[1] McKissick v. State (1971), 49 Wis. 2d 537, 182 N.W.2d 282; State v. Kramer (1969), 45 Wis. 2d 20, 171 N.W.2d 919. See also: Sec. 971.22 (3), Stats.

[2] State v. Kramer, supra, at page 29; State v. Laabs (1968), 40 Wis. 2d 162, 161 N.W.2d 249; Miller v. State (1967), 35 Wis. 2d 777, 151 N.W.2d 688; Schroeder v. State (1936), 222 Wis. 251, 267 N.W. 899. See also: Krueger v. State (1920), 171 Wis. 566, 575, 177 N.W. 917, stating: "... Just as the trial judge is in a better position to weigh the testimony of witnesses who appear before him, so is he in a better position to judge of the public sentiment of the county. ..."

[3] State v. Kramer, supra, at page 30.

[4] Sheppard v. Maxwell (1966), 384 U.S. 333, 363, 86 Sup. Ct. 1507, 16 L. Ed. 2d 600.

[5] Id. at page 362.

[6] State v. McKissick, supra, at page 545.

[7] Id. at pages 545, 546.

[8] Sheppard v. Maxwell, supra, at pages 338-342.

[9] Id. at page 363.

[10] Sec. 270.17, Stats, providing:

"It shall be no cause of challenge to a juror that he may have obtained information of the matters at issue through newspapers or public journals, if he shall have received no bias or prejudice thereby; ..."

[11] Irvin v. Dowd (1961), 366 U.S. 717, 723, 81 Sup. Ct. 1639, 6 L. Ed. 2d 751, also holding, "... It is sufficient if the juror can lay aside his impression or opinion and render a verdict based on the evidence presented in court. ..." See also: Thomas v. State (1972), 53 Wis. 2d 483, 492, 192 N.W.2d 864, stating: "... Uneditorialized news of purely informational nature may inform possible members of a jury but such news does not necessarily create prejudice. An informed jury is not necessarily a prejudicial one. ..."

[12] McCleary v. State (1971), 49 Wis. 2d 263, 182 N.W.2d 512.

[13] State v. Morales (1971), 51 Wis. 2d 650, 658, 187 N.W.2d 841.

[14] In Lange v. State (1972), 54 Wis. 2d 569, 577, 196 N.W.2d 680, the court referred to the American Bar Association Standards Relating to Sentencing Alternatives and Procedures and noted: "The sentencing standards contemplate sentences of up to twenty-five years ... for multiple offenses (sec. 3.4 (b) (i)). ..."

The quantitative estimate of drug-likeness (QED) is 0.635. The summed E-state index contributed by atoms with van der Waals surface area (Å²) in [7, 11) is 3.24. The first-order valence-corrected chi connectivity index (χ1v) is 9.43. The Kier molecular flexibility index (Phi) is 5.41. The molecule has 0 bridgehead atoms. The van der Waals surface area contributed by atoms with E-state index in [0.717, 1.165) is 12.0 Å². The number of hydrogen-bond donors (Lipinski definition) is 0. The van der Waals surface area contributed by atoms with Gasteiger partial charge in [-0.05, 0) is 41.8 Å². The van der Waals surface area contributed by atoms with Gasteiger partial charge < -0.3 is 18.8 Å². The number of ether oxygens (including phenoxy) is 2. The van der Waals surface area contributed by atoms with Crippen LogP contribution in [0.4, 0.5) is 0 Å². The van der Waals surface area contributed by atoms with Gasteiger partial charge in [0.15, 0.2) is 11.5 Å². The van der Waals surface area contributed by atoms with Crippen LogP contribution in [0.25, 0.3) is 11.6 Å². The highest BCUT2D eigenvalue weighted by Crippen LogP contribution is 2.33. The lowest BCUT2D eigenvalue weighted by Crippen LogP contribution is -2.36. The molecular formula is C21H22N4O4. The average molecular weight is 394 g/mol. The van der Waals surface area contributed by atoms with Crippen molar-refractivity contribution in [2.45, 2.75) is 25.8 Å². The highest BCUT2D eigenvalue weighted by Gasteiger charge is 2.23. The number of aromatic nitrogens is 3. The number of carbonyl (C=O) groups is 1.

[15] See: Cheney v. State (1969), 44 Wis. 2d 454, 171 N.W.2d 339, 174 N. W. 2d 1; State v. Harling (1969), 44 Wis. 2d 266, 170 N.W.2d 720. See also: 21 Am. Jur. 2d, Criminal Law, pp. 547-549, secs. 584 and 585.

[16] State v. Erickson (1972), 53 Wis. 2d 474, 482, 192 N.W.2d 872, stating: "... In view of the serious nature of selling heroin the public interest in combatting heroin traffic, the fact that imprisonment is statutorily mandated for second offenders, the cost in human lives and human suffering from the spread of heroin addictionwe doubt that many courts, in this state or elsewhere, are likely to grant probation to convicted heroin pushers or hard drug dealers. ..."

[17] See: Brown v. State (1971), 52 Wis. 2d 496, 500, 190 N.W.2d 497, stating: "We think that this case is sufficiently `aggravated' to permit the trial court, in the exercise of its sound discretion, to impose the maximum prison sentence. ..."

[18] See: Day v. State (1972), 55 Wis. 2d 756, 762, 201 N.W.2d 42, where the sentence was upheld, when at the time of sentencing the trial court stated, "This could have been a verdict on either charge.... this offense as against murder in the first degree, of which the jury might well have convicted him under the facts...."

[19] Davis v. State (1971), 52 Wis. 2d 697, 699, 190 N.W.2d 890, citing McCleary v. State, supra.